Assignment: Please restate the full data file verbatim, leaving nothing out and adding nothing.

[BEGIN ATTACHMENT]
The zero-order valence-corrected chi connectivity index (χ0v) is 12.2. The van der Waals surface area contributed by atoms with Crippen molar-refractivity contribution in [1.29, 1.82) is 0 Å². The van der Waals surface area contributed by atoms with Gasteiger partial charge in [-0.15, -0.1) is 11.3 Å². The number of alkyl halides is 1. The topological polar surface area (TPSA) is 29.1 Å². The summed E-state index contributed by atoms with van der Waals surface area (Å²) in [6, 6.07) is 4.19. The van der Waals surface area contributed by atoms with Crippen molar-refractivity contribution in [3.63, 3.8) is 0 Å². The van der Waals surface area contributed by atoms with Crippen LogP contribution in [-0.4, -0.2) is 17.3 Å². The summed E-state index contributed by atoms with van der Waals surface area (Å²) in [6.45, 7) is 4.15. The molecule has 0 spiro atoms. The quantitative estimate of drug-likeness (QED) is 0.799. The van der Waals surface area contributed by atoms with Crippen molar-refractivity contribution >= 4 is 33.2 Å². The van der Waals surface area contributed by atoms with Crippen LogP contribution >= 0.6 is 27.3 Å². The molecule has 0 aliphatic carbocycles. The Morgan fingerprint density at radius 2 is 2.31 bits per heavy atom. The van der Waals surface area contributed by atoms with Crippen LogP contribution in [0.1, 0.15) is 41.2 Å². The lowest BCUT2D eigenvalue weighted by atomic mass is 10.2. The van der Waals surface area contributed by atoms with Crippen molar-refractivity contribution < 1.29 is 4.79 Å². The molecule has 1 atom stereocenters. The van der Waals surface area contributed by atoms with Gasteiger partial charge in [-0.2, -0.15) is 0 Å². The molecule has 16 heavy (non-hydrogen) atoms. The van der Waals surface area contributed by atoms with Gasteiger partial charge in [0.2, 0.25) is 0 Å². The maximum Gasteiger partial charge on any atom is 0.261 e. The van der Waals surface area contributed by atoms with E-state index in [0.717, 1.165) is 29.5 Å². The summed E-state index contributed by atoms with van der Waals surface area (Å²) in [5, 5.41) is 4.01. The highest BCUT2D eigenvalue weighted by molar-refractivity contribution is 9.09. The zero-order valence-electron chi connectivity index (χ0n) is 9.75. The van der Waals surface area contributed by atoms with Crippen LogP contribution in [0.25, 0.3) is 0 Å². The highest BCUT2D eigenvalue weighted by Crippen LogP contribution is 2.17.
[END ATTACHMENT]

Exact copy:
The zero-order valence-corrected chi connectivity index (χ0v) is 12.2. The van der Waals surface area contributed by atoms with Crippen molar-refractivity contribution in [1.29, 1.82) is 0 Å². The van der Waals surface area contributed by atoms with Gasteiger partial charge in [-0.15, -0.1) is 11.3 Å². The number of alkyl halides is 1. The topological polar surface area (TPSA) is 29.1 Å². The summed E-state index contributed by atoms with van der Waals surface area (Å²) in [6, 6.07) is 4.19. The van der Waals surface area contributed by atoms with Crippen molar-refractivity contribution in [3.63, 3.8) is 0 Å². The van der Waals surface area contributed by atoms with Crippen LogP contribution in [-0.4, -0.2) is 17.3 Å². The summed E-state index contributed by atoms with van der Waals surface area (Å²) in [6.45, 7) is 4.15. The molecule has 0 spiro atoms. The quantitative estimate of drug-likeness (QED) is 0.799. The van der Waals surface area contributed by atoms with Crippen molar-refractivity contribution >= 4 is 33.2 Å². The van der Waals surface area contributed by atoms with Crippen LogP contribution >= 0.6 is 27.3 Å². The molecule has 0 aliphatic carbocycles. The Morgan fingerprint density at radius 2 is 2.31 bits per heavy atom. The van der Waals surface area contributed by atoms with Crippen LogP contribution in [0.1, 0.15) is 41.2 Å². The lowest BCUT2D eigenvalue weighted by atomic mass is 10.2. The van der Waals surface area contributed by atoms with Crippen molar-refractivity contribution < 1.29 is 4.79 Å². The molecule has 1 atom stereocenters. The van der Waals surface area contributed by atoms with Gasteiger partial charge in [-0.2, -0.15) is 0 Å². The molecule has 16 heavy (non-hydrogen) atoms. The van der Waals surface area contributed by atoms with Gasteiger partial charge in [0.2, 0.25) is 0 Å². The maximum Gasteiger partial charge on any atom is 0.261 e. The van der Waals surface area contributed by atoms with E-state index in [0.717, 1.165) is 29.5 Å². The summed E-state index contributed by atoms with van der Waals surface area (Å²) in [5, 5.41) is 4.01. The highest BCUT2D eigenvalue weighted by molar-refractivity contribution is 9.09. The zero-order valence-electron chi connectivity index (χ0n) is 9.75. The van der Waals surface area contributed by atoms with Crippen LogP contribution in [0.25, 0.3) is 0 Å². The highest BCUT2D eigenvalue weighted by Crippen LogP contribution is 2.17.